Specific Relief Act, 1963: s.12 – Applicability of – Specific performance of contract – Agreement of sale of a house – Representation by vendor that he was absolute owner of the house – Receipt of advance money by vendor – Vendor’s wife sought cancellation of agreement on the ground that the vendor was not absolute owner of the house and she owned half share in the house which, by virtue of s.14 of Hindu Succession Act, was received by her on death of her son – Suit for specific performance of contract by vendee – Held: Vendee cannot seek specific performance of contract of entire house, and decree for specific performance can be granted only to the extent of vendor’s share in the house – The husband under such circumstances, in the absence of any express authority from the wife could not alienate or otherwise dispose of her Streedhana property – It was not a case of the performance of a part of the contract but the whole of the contract insofar as the vendor was concerned since he had agreed to sell the property in its entirety but it later turned out that vendor had only half share in the property and his wife held the remaining half – Thus, the agreement was not binding on the vendor’s wife – s.12 was not applicable in facts of the case -s.41 of the Transfer of Property Act was also not applicable since it was not the case of the vendee that the vendor was the ostensible owner of the property – Right to invoke s.4 of the Partition Act also not available to the vendee – Transfer of Property Act, 1882 – s.41 – Partition Act, 1893 – s.4 – Hindu Succession Act, 1956 – s.14 – Contract. The original defendant no.1-vendor entered into an agreement of sale with the original plaintiff-vendee in respect of the suit house for a consideration of Rs.1 lac. The vendee paid Rs.10,000/- as advance and agreed to pay remaining consideration of Rs.90,000/- by 20.6.1984 whereupon sale deed was to be executed and registered. On 24.3.1984, the defendant no.2-vendor’s wife sent a notice to the vendee as well as to the vendor calling upon them to cancel the agreement as she held half share in the property having devolved upon her on the death of her son. She also stated in the notice that she was not willing to sell her share and was ready to purchase the share of her husband-vendor. The vendee sent reply to her notice that the agreement was binding on her and notice given by her was in collusion with the vendor. His correspondence with the vendor failed and he filed the suit for specific performance of the agreement against the vendor and his wife. He prayed for a direction to them to execute the sale deed and in the alternative, he prayed for refund of the advance amount along with interest. The vendor and his wife filed separate written statements. The vendor admitted execution of agreement and receipt of advance amount of Rs. 10,000/-. The vendor further averred that he had one son, who had half share in the property; the son died intestate and after his death, his half share devolved upon his wife and, thus vendodr did not have absolute title to the property and, therefore, was unable to execute the sale deed. The trial court decreed the suit with a direction to the vendor and his wife to execute registered sale deed as per the terms of the sale agreement. Aggrieved, the vendor’s wife filed appeal before the High Court. The High Court recorded the findings that the property was ancestral property in which the deceased son had half share on whose death that share devolved upon the vendor’s wife; the vendee could not be said to have any knowledge that the vendor’s wife had half share and in the absence of any express authority from his wife, the vendor could not alienate or otherwise dispose of her share in the property. The High Court finally held that the agreement of sale although covered the entire property but as the vendor had only half share and interest in the property, the decree for specific performance could only be granted to the extent of the vendor’s share in the property. The instant appeals were filed by the legal representatives of the vendee and also by the vendor’s wife challenging the order of the High Court.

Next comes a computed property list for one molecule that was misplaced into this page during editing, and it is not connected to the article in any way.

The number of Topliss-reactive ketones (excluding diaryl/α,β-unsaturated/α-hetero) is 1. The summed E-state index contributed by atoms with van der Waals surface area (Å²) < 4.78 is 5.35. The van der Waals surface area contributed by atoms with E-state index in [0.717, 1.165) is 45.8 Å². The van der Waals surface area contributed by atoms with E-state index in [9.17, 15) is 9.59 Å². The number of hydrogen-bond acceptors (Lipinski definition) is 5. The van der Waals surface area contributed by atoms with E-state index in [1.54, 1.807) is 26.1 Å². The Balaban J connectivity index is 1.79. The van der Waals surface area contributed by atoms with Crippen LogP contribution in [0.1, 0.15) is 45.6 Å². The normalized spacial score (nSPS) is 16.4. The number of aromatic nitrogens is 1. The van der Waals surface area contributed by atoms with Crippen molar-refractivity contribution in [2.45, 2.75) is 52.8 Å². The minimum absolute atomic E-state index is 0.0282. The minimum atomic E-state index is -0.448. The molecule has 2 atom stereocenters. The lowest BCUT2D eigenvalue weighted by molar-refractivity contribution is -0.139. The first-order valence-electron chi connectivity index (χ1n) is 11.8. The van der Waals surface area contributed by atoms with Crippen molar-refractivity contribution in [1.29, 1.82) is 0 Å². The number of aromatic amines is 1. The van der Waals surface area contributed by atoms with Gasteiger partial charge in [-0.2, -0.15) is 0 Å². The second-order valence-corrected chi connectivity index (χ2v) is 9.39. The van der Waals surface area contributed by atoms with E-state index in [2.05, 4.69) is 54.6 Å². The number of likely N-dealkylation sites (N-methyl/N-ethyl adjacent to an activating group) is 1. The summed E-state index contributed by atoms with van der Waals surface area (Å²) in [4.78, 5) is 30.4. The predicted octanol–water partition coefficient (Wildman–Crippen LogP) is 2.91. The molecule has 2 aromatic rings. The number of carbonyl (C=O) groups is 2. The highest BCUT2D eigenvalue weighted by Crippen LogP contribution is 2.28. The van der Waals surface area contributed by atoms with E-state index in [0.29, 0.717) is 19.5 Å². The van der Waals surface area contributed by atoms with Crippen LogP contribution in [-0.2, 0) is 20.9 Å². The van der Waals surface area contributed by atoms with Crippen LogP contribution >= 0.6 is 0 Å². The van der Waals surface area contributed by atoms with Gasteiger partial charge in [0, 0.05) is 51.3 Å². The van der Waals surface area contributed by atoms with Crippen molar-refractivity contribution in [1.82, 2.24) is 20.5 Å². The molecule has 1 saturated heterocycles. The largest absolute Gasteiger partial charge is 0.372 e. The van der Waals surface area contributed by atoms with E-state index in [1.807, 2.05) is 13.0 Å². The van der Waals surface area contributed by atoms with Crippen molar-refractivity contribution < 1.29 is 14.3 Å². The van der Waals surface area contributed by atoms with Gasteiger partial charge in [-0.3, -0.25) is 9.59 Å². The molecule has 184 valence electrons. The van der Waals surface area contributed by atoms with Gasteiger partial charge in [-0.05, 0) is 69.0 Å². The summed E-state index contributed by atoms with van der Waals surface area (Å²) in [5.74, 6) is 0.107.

REPORTABLE IN THE SUPREME COURT OF INDIA CIVIL APPELLATE JURISDICTION CIVIL APPEAL NO. 6088 OF 2003 Kammana Sambamurthy (D) By LRs. …Appellants Versus Kalipatnapu Atchutamma (D) & Ors. …Respondents WITH CIVIL APPEAL NO. 7265 OF 2003 JUDGEMENT R.M. Lodha, J. The original contesting parties are dead. They are now represented by their legal representatives. This … Continue reading